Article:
Right-hander James McDonald had a great case for being an All-Star in the summer of 2012. Not a whole lot has gone right since, though, and the Pirates designated him for assignment Saturday, according to the Tribune-Review’s Rob Biertempfel, removing him from the 40-man roster.
McDonald had been on the shelf since early May due to shoulder soreness, though he’s recently progressed to the point at which he can pitch in games. He’s making $3.025 million this season, so it’d cost another team about $500,000 to take a flier on him for the rest of the year. Since he’s not eligible for free agency until after the 2015 season, there’s enough upside to justify the risk. If he shows something this month, a team could keep him in arbitration for about that same $3 million salary next year. If he doesn’t, then he gets non-tendered and probably signs for $1 million-$2 million at the most this winter.
The 28-year-old McDonald is 32-30 with a 4.20 ERA lifetime in 82 starts and 49 relief appearances. He was 2-2 with a 5.76 ERA before going down this season.
With just over a month to go before the July 31 non-waiver trade deadline, trade rumors are beginning to crop up. According to Bob Nightengale of USA TODAY Sports, the Red Sox and Yankees have each reached out to the Marlins about infielder Martin Prado.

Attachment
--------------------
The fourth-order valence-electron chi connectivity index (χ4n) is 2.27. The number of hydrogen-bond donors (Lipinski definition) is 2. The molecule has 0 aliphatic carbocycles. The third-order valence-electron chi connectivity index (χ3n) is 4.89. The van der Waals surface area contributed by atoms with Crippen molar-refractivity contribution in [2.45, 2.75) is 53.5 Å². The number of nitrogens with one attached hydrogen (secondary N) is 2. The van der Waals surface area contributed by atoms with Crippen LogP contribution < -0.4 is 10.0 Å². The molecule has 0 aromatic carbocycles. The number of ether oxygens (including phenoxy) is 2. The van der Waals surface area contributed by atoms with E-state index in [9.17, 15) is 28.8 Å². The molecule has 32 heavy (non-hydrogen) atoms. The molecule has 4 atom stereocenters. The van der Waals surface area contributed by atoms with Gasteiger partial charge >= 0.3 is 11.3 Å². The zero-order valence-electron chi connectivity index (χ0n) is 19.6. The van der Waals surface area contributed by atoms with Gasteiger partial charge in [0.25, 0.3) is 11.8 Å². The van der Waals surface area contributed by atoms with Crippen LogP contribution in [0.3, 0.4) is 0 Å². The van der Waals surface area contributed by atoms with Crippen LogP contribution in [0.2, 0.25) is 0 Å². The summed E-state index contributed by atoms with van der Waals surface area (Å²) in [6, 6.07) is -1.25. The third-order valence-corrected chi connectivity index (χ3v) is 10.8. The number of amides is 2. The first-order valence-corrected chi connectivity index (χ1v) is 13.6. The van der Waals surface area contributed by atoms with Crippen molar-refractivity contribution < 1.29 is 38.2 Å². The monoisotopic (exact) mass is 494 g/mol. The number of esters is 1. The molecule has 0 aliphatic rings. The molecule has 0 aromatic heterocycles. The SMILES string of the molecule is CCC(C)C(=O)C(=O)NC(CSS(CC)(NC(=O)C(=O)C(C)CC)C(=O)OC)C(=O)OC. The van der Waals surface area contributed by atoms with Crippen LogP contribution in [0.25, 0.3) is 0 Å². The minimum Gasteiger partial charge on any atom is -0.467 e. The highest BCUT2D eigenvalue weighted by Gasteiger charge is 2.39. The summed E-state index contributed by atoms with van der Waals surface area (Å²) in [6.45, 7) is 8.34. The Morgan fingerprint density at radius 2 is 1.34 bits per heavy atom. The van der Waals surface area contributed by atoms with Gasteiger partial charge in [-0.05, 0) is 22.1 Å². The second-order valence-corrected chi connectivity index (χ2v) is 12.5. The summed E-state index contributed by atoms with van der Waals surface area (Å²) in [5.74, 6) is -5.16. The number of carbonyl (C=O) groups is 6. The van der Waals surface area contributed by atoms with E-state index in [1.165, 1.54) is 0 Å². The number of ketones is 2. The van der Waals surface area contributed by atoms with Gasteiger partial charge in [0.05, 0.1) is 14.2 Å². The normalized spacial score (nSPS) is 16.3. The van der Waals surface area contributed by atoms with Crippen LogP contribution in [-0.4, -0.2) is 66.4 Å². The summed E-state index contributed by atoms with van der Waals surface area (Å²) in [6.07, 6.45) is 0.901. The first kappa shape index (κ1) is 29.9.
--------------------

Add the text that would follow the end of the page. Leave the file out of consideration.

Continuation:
The Marlins enter play Wednesday 35-40 and in third place in the NL East. They are expected to continue to sell after trading shortstop Adeiny Hechavarria to the Rays. However, as the club itself is in the middle of rumors with a handful of prospective new owners, major pieces like Giancarlo Stanton and Christian Yelich probably won’t be moved until that is settled.
Prado, 33, is hitting .277/.299/.398 with two home runs and nine RBI in 87 plate appearances. He has played in only 21 games due to calf and hamstring injuries. When he’s healthy, though, he is typically productive and he can play all four infield positions as well as the outfield corners. Prado is under contract for the next two seasons as well, at $13.5 million and $15 million.
With either the Red Sox or Yankees, Prado would likely assume third base. The Red Sox have gotten a major league-worst .562 out of its third basemen while the Yankees have gotten a .678 OPS, 24th out of 30 teams.
The Cubs oddly made an extra visit to the White House on Tuesday. After winning the World Series, the team visited then-President Barack Obama — a Chicago sports fan — in January before he left office. But they went back today for an “informal” visit with President Trump.
The Cubs, however, have ties to the Republican party and to Trump. The Ricketts family are Republican donors and Cubs owner Tom’s brother Todd was Trump’s nominee for deputy secretary of commerce. Manager Joe Maddon is also longtime friends with Lou Barletta, the Republican representative from Hazleton, PA.
Some players chose not to join their Cubs teammates for a trip to the White House. 10 players, to be exact, according to Gordon Wittenmyer of the Chicago Sun-Times. None of those players declining to go offered a political reason, understandably so. But reliever Carl Edwards, Jr.’s excuse made a lot of sense. He said, “I’m trying to go see like the dinosaur museums.” Indeed, Edwards could have spent the afternoon at the Field Museum of Natural History in Chicago.
Other players declining to visit the White House included Jake Arrieta, Hector Rondon, Jason Heyward, Pedro Strop, Justin Grimm, and Addison Russell.